We expect computers, televisions and other kinds of devices to become obsolete. But what about houses? It turns out that the problem of “functional obsolescence” may be haunting the housing recovery, as potential buyers – and renters – are put off by homes that don’t live up to modern standards of appearance and usability.
Functional obsolescence refers to a product’s “shelf life” – the period of time when it’s viable, useful and desirable. Products fall into obsolescence largely because of design defects or features that make them fall out of sync with current expectations and needs. The pattern is easy to see in the case of electronics and automobiles – and now market watchers are blaming obsolescence as a factor in the recent slowdown of the emerging housing recovery.
Obsolescence in real estate takes several forms – and they all compromise a property’s value. Poor upkeep, a run down appearance and even junk in the yard might be considered obsolescence since that kind of property doesn’t conform to the expectations of current homeowners – and they drag down the values of homes all around them.
Other forms of obsolescence that make a home less desirable to current buyers involve features of a home’s construction or location that speak to the needs of an earlier time. Case in point: an older home with outside hookups for washers and dryers, or odd features such as an “orphan” bathroom or closet in an unexpected place.
Location can contribute to obsolescence too. Once upon a time, it was a good thing to have a home located close to a major thoroughfare, or with easy access to things like bus stops. Nowadays that kind of location is far less desirable – and stands to make the property less saleable.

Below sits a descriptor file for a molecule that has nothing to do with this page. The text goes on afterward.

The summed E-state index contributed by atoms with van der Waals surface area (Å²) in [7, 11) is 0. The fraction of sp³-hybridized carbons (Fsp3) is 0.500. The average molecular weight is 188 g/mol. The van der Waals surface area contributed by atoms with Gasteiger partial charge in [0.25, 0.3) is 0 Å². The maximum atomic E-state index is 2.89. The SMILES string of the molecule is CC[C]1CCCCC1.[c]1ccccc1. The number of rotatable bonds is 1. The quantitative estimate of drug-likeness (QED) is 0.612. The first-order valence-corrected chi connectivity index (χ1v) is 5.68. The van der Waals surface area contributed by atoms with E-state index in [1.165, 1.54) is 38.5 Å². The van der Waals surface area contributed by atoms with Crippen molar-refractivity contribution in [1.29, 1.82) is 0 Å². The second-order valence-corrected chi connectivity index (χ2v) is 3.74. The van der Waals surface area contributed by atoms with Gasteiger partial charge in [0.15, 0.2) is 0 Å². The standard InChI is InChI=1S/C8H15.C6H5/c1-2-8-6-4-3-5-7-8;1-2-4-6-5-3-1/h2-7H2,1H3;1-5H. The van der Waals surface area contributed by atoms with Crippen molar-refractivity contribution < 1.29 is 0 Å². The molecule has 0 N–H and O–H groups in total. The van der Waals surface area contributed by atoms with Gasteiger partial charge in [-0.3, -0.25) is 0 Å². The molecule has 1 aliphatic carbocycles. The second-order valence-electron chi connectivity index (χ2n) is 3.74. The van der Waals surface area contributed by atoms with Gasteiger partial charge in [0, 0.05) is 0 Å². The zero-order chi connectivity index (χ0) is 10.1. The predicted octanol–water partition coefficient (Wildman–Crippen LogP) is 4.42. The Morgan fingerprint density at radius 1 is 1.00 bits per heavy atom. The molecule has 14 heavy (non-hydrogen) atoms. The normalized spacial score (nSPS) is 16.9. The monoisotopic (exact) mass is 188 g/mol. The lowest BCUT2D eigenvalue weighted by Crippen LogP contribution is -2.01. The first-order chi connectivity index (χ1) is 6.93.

The presence of obsolete homes is affecting housing markets around the country, as would be buyers are rejecting those older dwellings, many of which may be the product of foreclosure actions stemming from the great housing collapse of a few years ago. And that also means that although there seems to be an adequate supply of homes for sale in a given area, at the same time, there may be a significant shortage of “desirable” homes – thanks to buyers’ reluctance to purchase homes with even the faintest whiff of obsolescence.
The takeaway for investors? As Jason Hartman advises, do your homework and know your limits. An older home worth upgrading could be the investment of a lifetime – or a failure. Since the same issues that put off buyers could also be a deal breaker for renters, it’s important to do the math and consider the future – before obsolescence takes its toll. (Top image:Flickr/ardyll)
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